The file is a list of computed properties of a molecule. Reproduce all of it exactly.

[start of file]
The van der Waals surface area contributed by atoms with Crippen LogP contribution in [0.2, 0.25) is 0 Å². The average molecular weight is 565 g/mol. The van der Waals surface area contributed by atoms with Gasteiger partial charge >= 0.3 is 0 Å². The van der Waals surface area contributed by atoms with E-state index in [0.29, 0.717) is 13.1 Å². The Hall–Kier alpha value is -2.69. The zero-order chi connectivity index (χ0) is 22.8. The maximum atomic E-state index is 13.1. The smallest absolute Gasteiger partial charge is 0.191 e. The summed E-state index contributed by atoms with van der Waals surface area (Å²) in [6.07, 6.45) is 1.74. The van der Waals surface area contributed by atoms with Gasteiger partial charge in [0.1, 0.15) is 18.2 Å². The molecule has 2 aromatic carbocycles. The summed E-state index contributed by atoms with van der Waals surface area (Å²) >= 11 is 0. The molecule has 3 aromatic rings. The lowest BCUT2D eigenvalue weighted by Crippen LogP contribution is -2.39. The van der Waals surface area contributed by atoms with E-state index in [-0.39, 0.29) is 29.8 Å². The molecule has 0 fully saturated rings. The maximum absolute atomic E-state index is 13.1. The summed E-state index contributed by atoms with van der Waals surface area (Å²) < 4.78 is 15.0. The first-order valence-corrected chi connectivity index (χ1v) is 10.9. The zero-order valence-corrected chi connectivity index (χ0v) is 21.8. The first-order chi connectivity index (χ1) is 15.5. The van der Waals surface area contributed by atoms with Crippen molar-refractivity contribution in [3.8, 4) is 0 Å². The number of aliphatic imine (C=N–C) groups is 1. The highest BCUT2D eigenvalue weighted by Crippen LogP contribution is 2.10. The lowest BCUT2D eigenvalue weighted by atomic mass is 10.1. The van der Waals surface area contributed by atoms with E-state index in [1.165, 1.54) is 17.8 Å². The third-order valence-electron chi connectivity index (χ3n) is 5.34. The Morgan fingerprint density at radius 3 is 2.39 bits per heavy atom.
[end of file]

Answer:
The van der Waals surface area contributed by atoms with Crippen LogP contribution in [0.2, 0.25) is 0 Å². The average molecular weight is 565 g/mol. The van der Waals surface area contributed by atoms with Gasteiger partial charge >= 0.3 is 0 Å². The van der Waals surface area contributed by atoms with E-state index in [0.29, 0.717) is 13.1 Å². The Hall–Kier alpha value is -2.69. The zero-order chi connectivity index (χ0) is 22.8. The maximum atomic E-state index is 13.1. The smallest absolute Gasteiger partial charge is 0.191 e. The summed E-state index contributed by atoms with van der Waals surface area (Å²) in [6.07, 6.45) is 1.74. The van der Waals surface area contributed by atoms with Gasteiger partial charge in [0.1, 0.15) is 18.2 Å². The molecule has 2 aromatic carbocycles. The summed E-state index contributed by atoms with van der Waals surface area (Å²) >= 11 is 0. The molecule has 3 aromatic rings. The lowest BCUT2D eigenvalue weighted by Crippen LogP contribution is -2.39. The van der Waals surface area contributed by atoms with E-state index in [-0.39, 0.29) is 29.8 Å². The molecule has 0 fully saturated rings. The maximum absolute atomic E-state index is 13.1. The summed E-state index contributed by atoms with van der Waals surface area (Å²) < 4.78 is 15.0. The first-order valence-corrected chi connectivity index (χ1v) is 10.9. The zero-order valence-corrected chi connectivity index (χ0v) is 21.8. The first-order chi connectivity index (χ1) is 15.5. The van der Waals surface area contributed by atoms with Crippen molar-refractivity contribution in [3.8, 4) is 0 Å². The number of aliphatic imine (C=N–C) groups is 1. The highest BCUT2D eigenvalue weighted by Crippen LogP contribution is 2.10. The lowest BCUT2D eigenvalue weighted by atomic mass is 10.1. The van der Waals surface area contributed by atoms with E-state index in [1.165, 1.54) is 17.8 Å². The third-order valence-electron chi connectivity index (χ3n) is 5.34. The Morgan fingerprint density at radius 3 is 2.39 bits per heavy atom.